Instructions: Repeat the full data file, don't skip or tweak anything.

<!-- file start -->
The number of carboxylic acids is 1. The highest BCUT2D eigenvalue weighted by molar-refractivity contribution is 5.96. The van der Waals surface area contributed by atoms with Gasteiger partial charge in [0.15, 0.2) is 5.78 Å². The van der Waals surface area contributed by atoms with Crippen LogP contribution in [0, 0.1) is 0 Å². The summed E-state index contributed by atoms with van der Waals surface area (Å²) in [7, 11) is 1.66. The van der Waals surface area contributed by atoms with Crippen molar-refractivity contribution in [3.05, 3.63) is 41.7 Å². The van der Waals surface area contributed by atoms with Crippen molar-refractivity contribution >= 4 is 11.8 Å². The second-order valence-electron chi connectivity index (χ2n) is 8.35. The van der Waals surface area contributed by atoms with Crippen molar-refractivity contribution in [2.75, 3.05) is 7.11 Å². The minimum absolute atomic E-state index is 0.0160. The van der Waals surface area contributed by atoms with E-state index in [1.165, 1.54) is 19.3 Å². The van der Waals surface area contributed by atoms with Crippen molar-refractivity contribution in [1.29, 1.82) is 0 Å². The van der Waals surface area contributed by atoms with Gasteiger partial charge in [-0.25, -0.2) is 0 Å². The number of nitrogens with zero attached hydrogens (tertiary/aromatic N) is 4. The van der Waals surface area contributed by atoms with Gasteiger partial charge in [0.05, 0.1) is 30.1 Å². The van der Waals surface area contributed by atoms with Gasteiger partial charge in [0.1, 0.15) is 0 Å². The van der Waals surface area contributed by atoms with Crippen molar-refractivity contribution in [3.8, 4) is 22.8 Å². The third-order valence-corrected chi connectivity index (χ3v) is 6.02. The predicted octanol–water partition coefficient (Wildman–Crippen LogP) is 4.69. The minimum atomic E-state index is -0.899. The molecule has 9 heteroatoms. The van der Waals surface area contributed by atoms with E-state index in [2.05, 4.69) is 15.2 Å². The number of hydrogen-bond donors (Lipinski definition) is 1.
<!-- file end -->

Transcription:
The number of carboxylic acids is 1. The highest BCUT2D eigenvalue weighted by molar-refractivity contribution is 5.96. The van der Waals surface area contributed by atoms with Gasteiger partial charge in [0.15, 0.2) is 5.78 Å². The van der Waals surface area contributed by atoms with Crippen LogP contribution in [0, 0.1) is 0 Å². The summed E-state index contributed by atoms with van der Waals surface area (Å²) in [7, 11) is 1.66. The van der Waals surface area contributed by atoms with Crippen molar-refractivity contribution in [3.05, 3.63) is 41.7 Å². The van der Waals surface area contributed by atoms with Crippen molar-refractivity contribution >= 4 is 11.8 Å². The second-order valence-electron chi connectivity index (χ2n) is 8.35. The van der Waals surface area contributed by atoms with Crippen molar-refractivity contribution in [2.75, 3.05) is 7.11 Å². The minimum absolute atomic E-state index is 0.0160. The van der Waals surface area contributed by atoms with E-state index in [1.165, 1.54) is 19.3 Å². The van der Waals surface area contributed by atoms with Crippen molar-refractivity contribution in [1.29, 1.82) is 0 Å². The van der Waals surface area contributed by atoms with Gasteiger partial charge in [-0.25, -0.2) is 0 Å². The number of nitrogens with zero attached hydrogens (tertiary/aromatic N) is 4. The van der Waals surface area contributed by atoms with Gasteiger partial charge in [0.05, 0.1) is 30.1 Å². The van der Waals surface area contributed by atoms with Gasteiger partial charge in [0.1, 0.15) is 0 Å². The van der Waals surface area contributed by atoms with Crippen molar-refractivity contribution in [3.8, 4) is 22.8 Å². The third-order valence-corrected chi connectivity index (χ3v) is 6.02. The predicted octanol–water partition coefficient (Wildman–Crippen LogP) is 4.69. The minimum atomic E-state index is -0.899. The molecule has 9 heteroatoms. The van der Waals surface area contributed by atoms with E-state index in [2.05, 4.69) is 15.2 Å². The number of hydrogen-bond donors (Lipinski definition) is 1.